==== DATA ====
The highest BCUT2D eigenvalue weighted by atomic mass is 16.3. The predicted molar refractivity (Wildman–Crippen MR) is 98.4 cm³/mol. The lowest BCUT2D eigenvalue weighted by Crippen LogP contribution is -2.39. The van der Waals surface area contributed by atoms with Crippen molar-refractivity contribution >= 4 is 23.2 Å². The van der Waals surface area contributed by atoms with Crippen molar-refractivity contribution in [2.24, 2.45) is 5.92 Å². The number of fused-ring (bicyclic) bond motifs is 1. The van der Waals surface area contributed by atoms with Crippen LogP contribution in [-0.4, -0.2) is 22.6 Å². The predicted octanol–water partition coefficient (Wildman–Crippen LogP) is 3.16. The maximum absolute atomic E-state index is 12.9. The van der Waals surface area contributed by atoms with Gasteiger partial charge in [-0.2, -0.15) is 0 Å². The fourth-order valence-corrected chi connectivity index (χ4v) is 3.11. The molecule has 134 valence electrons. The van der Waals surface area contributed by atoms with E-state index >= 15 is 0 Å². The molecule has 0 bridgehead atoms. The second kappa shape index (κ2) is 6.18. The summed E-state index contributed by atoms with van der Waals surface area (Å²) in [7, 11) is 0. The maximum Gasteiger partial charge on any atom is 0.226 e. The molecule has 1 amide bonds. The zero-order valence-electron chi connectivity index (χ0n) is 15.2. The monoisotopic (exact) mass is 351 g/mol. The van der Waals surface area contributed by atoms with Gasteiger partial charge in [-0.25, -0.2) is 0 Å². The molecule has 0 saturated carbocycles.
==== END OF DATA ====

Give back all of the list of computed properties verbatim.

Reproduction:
The highest BCUT2D eigenvalue weighted by atomic mass is 16.3. The predicted molar refractivity (Wildman–Crippen MR) is 98.4 cm³/mol. The lowest BCUT2D eigenvalue weighted by Crippen LogP contribution is -2.39. The van der Waals surface area contributed by atoms with Crippen molar-refractivity contribution >= 4 is 23.2 Å². The van der Waals surface area contributed by atoms with Crippen molar-refractivity contribution in [2.24, 2.45) is 5.92 Å². The number of fused-ring (bicyclic) bond motifs is 1. The van der Waals surface area contributed by atoms with Crippen LogP contribution in [-0.4, -0.2) is 22.6 Å². The predicted octanol–water partition coefficient (Wildman–Crippen LogP) is 3.16. The maximum absolute atomic E-state index is 12.9. The van der Waals surface area contributed by atoms with Gasteiger partial charge in [-0.2, -0.15) is 0 Å². The fourth-order valence-corrected chi connectivity index (χ4v) is 3.11. The molecule has 134 valence electrons. The van der Waals surface area contributed by atoms with E-state index >= 15 is 0 Å². The molecule has 0 bridgehead atoms. The second kappa shape index (κ2) is 6.18. The summed E-state index contributed by atoms with van der Waals surface area (Å²) in [7, 11) is 0. The maximum Gasteiger partial charge on any atom is 0.226 e. The molecule has 1 amide bonds. The zero-order valence-electron chi connectivity index (χ0n) is 15.2. The monoisotopic (exact) mass is 351 g/mol. The van der Waals surface area contributed by atoms with Gasteiger partial charge in [-0.25, -0.2) is 0 Å². The molecule has 0 saturated carbocycles.